I really love finding — and DIYing — unique pieces of furniture for my home. The trick is to embrace hacks and upcycling — this way, you can have high-end furniture at a much lower price tag.
For this project, I've taken an IKEA shoe storage cabinet and turned it into much needed storage in my small bedroom. The cabinet itself was functional but very basic. By adding a design made from dowels to the outside, I've created a texture and pattern that gives this simple cabinet a statement makeover!
Cover the Sides of the Cabinet
Measure the height of your cabinet. Cut a half-round dowel strip the same size as this measurement and sand the ends smooth.
Starting at the front of the cabinet, glue the strip in place. Make sure the strip is in line with the top of the cabinet. It is more noticeable if the wood is not in line here than it is at the bottom of the cabinet. So work from the top down when gluing into place.
Clamp or tape in place until it is dry. I like to add another piece to the other side as I'm waiting for this one to fully adhere.
Continue along the side of the cabinet until you reach the back. The last piece will hang over the end of the cabinet, but that is OK.
Cover the Top of the Cabinet
The top is a little more complicated. If you want to keep life simple, you could keep the dowels going straight across as we have with the sides. The best way to do this is cut all the dowels to size (lining them up with the dowel hanging over the back of the cabinet) then positioning them evenly over the top of the cabinet, making sure both ends are symmetrical before gluing them down. However, I wanted to create something a little more interesting.
Start by measuring from the front of the cabinet to the back of the last piece of dowel. Because this piece extends over the back of the cabinet, we want to line our top pieces up with that to create a seamless finish. Cut four or five pieces of dowel to this measurement for each edge of the top.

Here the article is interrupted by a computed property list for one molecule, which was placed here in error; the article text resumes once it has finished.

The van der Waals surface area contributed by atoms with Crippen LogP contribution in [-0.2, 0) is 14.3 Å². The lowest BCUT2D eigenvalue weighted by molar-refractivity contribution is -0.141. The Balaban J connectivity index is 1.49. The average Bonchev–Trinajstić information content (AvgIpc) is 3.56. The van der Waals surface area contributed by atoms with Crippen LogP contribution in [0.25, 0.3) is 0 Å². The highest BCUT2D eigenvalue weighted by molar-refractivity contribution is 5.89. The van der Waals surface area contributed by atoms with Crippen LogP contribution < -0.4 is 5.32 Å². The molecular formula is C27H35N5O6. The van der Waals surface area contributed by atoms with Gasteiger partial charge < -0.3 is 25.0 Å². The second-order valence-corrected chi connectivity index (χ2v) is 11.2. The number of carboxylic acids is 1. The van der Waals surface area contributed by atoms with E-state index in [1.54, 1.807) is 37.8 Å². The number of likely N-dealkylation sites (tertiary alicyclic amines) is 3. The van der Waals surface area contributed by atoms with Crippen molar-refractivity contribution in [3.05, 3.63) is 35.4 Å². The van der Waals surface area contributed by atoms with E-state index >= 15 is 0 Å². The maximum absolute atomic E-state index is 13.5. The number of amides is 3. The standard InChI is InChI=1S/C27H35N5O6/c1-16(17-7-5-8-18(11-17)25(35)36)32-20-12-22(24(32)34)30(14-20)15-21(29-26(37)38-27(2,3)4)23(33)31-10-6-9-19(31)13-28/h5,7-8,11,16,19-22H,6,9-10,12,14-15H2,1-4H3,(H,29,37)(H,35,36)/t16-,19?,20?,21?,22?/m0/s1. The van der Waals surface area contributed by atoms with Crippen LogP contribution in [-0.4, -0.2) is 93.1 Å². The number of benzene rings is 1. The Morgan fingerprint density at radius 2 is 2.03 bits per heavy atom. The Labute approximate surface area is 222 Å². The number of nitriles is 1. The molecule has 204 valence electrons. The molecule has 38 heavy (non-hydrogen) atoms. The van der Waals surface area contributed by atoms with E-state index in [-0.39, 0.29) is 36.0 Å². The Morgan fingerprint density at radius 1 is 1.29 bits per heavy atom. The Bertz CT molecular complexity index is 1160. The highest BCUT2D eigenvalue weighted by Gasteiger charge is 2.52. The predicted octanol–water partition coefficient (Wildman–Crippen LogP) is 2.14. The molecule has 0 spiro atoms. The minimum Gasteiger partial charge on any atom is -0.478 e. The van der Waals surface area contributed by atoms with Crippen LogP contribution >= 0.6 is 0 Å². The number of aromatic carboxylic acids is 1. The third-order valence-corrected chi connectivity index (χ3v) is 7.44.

Line the first piece up with the outer most point of the vertical dowel on the sides of the cabinet and glue into place. Line up and glue another three or four pieces next to this one on both edges of the top. Now we're going to start working inward.
Using the angles on the miter box, cut a corner piece. You want to create a triangular piece to sit neatly in the very corner at the front. Cut the angle from the next piece of dowel and line it up alongside the corner piece. Mark the place to cut so it lines up with the rest of the dowel and cut with the miter box.
Work along the cabinet in this way creating a pattern by varying the direction of the dowel. Make sure you work from the front of the cabinet toward the back to create a neat line. Continue to glue as you go.
Once you have covered around a third of one side, start again from the opposite edge of the top. You're looking to work your way into the middle. When you start to reach the center of the surface, you need to start planning. I've used off-cuts in this image below to ensure my pieces will fit into the space.
The last pieces you fit need to be diagonal so you can cut them to size. If you look at the middle of the cabinet in the image below you can see the pieces are all diagonal. When it came to the center join, I designed the pattern first, and then glued in place once it was complete.
Once everything is glued into position, leave to dry and your cabinet is done. Now it's time to style to perfection!